Saturday, 6 September 2014

Firefox, GMail and cookies (solved)

I reported a while back, a problem with Firefox and inability to
login to gmail. After a restart of firefox, you get a cookie error
page. I found a solution was to tediously delete all google cookies - then
I could login. However, logging into my other account would, sooner or later,
give rise to the same cookie mismatch error. It was annoying
and infuriating.

I had resorted to using my phone/tablet to handling email, but that seems
silly (except when on the road).

After repeated scouring the web for solutions or solved solutions,
nothing worked. But I bumped into a reference regarding potential
issue with plugins.

So I tried disabling all my firefox plugs, and it worked !

So I then narrowed down which is the offending culprit.

And the culprit is:

Flash Video Downloader - YouTube Full HD Download

I dont know why, but I assume these plugins act as private
proxies, to intercept web requests, and somehow, it is mishandling
cookies.

So I can relax that I hope this issue is finally over.

I hope this is useful to others out there when faced with a similar
issue.


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Tuesday, 26 August 2014

Galaxy Tab S 8.4 / LTE

I recently bought one of these devices. I didnt really need it,
but I wanted a larger version of my phone (Galaxy Note 2), for
video watching. I dislike my mini ipad - it is a great device to hold,
but the whole iOS experience leaves me very cold. That and the puny amount
of RAM. Switching between 3 apps will force restart the apps since
iOS cannot juggle the demands of only 3 apps in the 512MB of memory.

My phone has 2GB and can easily keep 5-6 apps open. So app switching
is faster, because of the lack of a need to restart.

The Galaxy Tab S has a screen of 2560x1600. Although brilliant from
a bragging rights, its difficult to appreciate what this means. What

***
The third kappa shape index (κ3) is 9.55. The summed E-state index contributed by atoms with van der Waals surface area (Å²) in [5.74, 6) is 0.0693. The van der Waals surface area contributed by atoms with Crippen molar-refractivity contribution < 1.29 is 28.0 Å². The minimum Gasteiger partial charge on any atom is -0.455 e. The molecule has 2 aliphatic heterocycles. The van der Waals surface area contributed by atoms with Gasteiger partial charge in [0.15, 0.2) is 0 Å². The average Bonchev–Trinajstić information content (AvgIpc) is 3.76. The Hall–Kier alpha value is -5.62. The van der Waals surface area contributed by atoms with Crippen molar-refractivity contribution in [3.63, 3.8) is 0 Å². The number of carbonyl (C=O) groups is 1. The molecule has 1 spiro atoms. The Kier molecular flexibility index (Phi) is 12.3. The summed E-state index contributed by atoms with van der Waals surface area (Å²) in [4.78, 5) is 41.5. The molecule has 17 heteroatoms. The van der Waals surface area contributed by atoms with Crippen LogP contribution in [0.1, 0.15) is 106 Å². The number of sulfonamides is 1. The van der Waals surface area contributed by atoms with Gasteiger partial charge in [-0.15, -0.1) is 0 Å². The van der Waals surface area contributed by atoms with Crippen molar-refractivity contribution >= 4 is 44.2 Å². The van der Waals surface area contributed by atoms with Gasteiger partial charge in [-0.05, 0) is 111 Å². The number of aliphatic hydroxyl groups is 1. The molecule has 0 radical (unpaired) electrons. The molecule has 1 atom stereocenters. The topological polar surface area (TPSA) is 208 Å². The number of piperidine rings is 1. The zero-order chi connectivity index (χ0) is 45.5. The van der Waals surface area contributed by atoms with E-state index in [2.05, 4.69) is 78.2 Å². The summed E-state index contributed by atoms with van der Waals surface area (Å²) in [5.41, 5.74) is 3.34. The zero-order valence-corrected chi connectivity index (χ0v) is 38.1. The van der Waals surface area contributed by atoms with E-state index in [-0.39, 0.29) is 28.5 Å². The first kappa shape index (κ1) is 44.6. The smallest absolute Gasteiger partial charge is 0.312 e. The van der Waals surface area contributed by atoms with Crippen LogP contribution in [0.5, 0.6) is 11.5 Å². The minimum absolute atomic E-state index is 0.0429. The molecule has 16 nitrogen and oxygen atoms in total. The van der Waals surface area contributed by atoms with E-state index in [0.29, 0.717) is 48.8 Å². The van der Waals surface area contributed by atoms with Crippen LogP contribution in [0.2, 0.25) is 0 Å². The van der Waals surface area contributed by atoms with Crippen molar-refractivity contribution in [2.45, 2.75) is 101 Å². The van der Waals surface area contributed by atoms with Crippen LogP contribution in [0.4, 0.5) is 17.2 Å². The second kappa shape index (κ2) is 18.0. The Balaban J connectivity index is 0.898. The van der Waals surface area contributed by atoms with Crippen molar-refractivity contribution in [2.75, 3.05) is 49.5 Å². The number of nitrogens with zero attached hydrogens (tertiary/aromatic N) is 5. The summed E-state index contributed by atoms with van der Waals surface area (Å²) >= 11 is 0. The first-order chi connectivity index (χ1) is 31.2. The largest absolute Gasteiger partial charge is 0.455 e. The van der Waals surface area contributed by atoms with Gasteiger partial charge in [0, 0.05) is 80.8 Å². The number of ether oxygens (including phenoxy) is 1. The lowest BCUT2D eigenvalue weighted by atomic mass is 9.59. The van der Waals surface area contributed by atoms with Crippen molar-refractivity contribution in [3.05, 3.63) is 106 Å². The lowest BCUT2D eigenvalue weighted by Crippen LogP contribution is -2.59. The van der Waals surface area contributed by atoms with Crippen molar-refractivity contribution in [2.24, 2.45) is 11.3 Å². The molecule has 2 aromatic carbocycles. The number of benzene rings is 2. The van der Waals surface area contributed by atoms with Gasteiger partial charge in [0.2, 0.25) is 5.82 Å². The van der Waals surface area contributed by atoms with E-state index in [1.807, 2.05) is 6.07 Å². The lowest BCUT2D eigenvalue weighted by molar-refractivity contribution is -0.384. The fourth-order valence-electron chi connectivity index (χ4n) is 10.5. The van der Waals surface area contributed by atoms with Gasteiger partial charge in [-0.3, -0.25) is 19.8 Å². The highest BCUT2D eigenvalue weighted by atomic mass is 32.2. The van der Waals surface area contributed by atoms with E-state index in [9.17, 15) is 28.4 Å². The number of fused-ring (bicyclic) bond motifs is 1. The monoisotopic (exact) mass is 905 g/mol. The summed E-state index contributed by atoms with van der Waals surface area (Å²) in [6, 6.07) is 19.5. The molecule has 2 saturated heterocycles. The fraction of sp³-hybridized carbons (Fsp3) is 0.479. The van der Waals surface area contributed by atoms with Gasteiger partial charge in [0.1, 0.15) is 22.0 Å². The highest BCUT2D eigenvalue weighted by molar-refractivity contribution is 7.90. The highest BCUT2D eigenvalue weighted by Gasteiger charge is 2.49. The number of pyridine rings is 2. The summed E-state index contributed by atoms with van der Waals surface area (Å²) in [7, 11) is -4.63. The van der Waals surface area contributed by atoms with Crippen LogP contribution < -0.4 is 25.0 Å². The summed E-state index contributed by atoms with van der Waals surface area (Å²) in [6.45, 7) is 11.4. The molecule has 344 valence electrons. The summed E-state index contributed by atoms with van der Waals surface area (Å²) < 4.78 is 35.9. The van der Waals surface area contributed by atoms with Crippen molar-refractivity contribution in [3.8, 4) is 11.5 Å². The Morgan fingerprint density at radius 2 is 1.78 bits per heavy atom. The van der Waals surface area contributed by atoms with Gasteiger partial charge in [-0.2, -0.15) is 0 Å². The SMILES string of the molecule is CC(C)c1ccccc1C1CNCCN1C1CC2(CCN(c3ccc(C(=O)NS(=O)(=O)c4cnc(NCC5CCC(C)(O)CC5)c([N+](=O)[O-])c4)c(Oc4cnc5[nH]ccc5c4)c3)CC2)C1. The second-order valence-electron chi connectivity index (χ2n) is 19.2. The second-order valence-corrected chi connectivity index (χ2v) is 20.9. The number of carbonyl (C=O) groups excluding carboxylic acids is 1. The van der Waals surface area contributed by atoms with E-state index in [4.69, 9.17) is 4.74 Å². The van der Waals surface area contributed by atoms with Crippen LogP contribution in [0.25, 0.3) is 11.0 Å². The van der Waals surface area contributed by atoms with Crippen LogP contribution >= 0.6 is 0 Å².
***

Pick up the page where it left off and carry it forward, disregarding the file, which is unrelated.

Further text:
it means to me is that when I split screen apps, I can read the smaller
fonts of info from web browser, IMDB, etc.

There is definitely some lag in the device. I attribute this to code which
will synchronously try and connect somewhere. I rooted my device, put
in an adblocker, but sometimes the delays are much more than just bad
OS coding. Theres too many services all fighting to wake up and do
things, and even with a quad core cpu, it hangs. I run a tool to monitor
the CPU speed and when it is being sluggish, the CPUs are at their lowest
clock speed (250MHz) which suggests externally waiting for something
and not a CPU issue. I need to run more stuff to see whats going on, e.g.
a network monitoring.

My major complaint with the Tab-S is its so big. I can easily hold
the Galaxy phones in my hand comfortably, in such a way that my fingers
cannot touch the screen. The same is not true of an 8" tablet. You either
gingerly hold it from the sides, e.g. the end where the Samsung label
is, because theres more room for your fingers, or the other end
where the home/back/menu button is located. That end of the tab is
bad news as the system sees you frantically pressing any/all of those buttons.

If you attempt to grasph the device with your fingers mid-screen, chances
you are going to do something you regret (such as click on a link, or
fast-forward a video). Very strangely, the one advantage of iOS is
that it is such an unfunctional OS, that this does not happen
with the ipads. If you are watching a video and use your fingers
to grasp the middle of the screen, then nothing happens, because apple
doesnt attribute any activity to touching the middle of the view area.

So, the one advantage that Android has (and MX-Player - brilliant video
player) is actually a problem on a large screen device, because there
is nowhere safe to hold the device.

I really dont know what is happening with the edge-less phones
currently being touted. I dont know how you can hold one without
having a very erratic user experience from the edges
of your palm or fingers, just trying to hold the device.

Only time will tell.

Post created by CRiSP v11.0.34a-b6771


Tuesday, 12 August 2014

Intel NUC

My NUC decided to die tonight. After only a few weeks. Luckily, google
helped me find the problem.

It had lost its mind/marbles. It couldnt find the root hard drive.

After fiddling in the BIOS, I found that resetting the defaults fixed
the problem.

It is 2014. Issues with BIOS date back to around about 1990 or so - that
was when one bothered to go into the BIOS and configure pointless items.
Since then, stuff works. Thanks Intel. That really is poor software
development - a 24x7 machine suddenly needing a screen to reset the BIOS
settings.

Yes, I need to update the BIOS, but go search for BIOS updates for NUC,
and be startingly confused by how many versions there are and advice
not to use the latest one.

Why is the software industry going backwards? Its not just Intel. But
every major software manufacturer is adding functionality and usability
by actively removing it.



Post created by CRiSP v11.0.33a-b6757


Monday, 4 August 2014

Keep at 'em

I keep watching the stats on requests to my rss feed. Google seems
to like me, which is encouraging, and so do some other bots/trackers.

I see the occasional nasty connection trying to break stuff, and
enjoy myself watching some of the attacks. I assume they are attacks